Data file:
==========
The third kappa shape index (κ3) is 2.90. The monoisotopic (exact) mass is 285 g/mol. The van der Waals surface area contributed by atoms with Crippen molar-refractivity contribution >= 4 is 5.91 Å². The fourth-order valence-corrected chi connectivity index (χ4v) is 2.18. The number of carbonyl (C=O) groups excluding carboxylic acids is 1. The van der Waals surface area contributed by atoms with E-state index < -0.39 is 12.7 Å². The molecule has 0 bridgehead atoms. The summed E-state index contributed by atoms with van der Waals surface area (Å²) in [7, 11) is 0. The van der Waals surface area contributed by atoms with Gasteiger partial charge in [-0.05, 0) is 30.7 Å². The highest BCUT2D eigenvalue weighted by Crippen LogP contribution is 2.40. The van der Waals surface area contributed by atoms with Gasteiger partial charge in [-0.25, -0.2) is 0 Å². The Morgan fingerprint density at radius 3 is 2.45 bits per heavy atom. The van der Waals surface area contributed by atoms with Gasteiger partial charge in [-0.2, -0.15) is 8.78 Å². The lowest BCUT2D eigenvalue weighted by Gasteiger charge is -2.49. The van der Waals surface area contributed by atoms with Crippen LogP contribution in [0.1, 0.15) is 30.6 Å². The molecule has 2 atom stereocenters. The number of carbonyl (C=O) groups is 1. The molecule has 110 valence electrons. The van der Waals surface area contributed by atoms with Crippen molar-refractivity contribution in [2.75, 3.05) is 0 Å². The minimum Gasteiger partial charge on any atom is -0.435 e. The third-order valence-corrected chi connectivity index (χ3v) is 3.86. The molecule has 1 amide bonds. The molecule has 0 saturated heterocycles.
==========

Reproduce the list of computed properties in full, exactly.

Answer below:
The third kappa shape index (κ3) is 2.90. The monoisotopic (exact) mass is 285 g/mol. The van der Waals surface area contributed by atoms with Crippen molar-refractivity contribution >= 4 is 5.91 Å². The fourth-order valence-corrected chi connectivity index (χ4v) is 2.18. The number of carbonyl (C=O) groups excluding carboxylic acids is 1. The van der Waals surface area contributed by atoms with E-state index < -0.39 is 12.7 Å². The molecule has 0 bridgehead atoms. The summed E-state index contributed by atoms with van der Waals surface area (Å²) in [7, 11) is 0. The van der Waals surface area contributed by atoms with Gasteiger partial charge in [-0.05, 0) is 30.7 Å². The highest BCUT2D eigenvalue weighted by Crippen LogP contribution is 2.40. The van der Waals surface area contributed by atoms with Gasteiger partial charge in [-0.25, -0.2) is 0 Å². The Morgan fingerprint density at radius 3 is 2.45 bits per heavy atom. The van der Waals surface area contributed by atoms with Gasteiger partial charge in [-0.2, -0.15) is 8.78 Å². The lowest BCUT2D eigenvalue weighted by Gasteiger charge is -2.49. The van der Waals surface area contributed by atoms with Crippen LogP contribution in [0.1, 0.15) is 30.6 Å². The molecule has 2 atom stereocenters. The number of carbonyl (C=O) groups is 1. The molecule has 110 valence electrons. The van der Waals surface area contributed by atoms with Crippen molar-refractivity contribution in [2.75, 3.05) is 0 Å². The minimum Gasteiger partial charge on any atom is -0.435 e. The third-order valence-corrected chi connectivity index (χ3v) is 3.86. The molecule has 1 amide bonds. The molecule has 0 saturated heterocycles.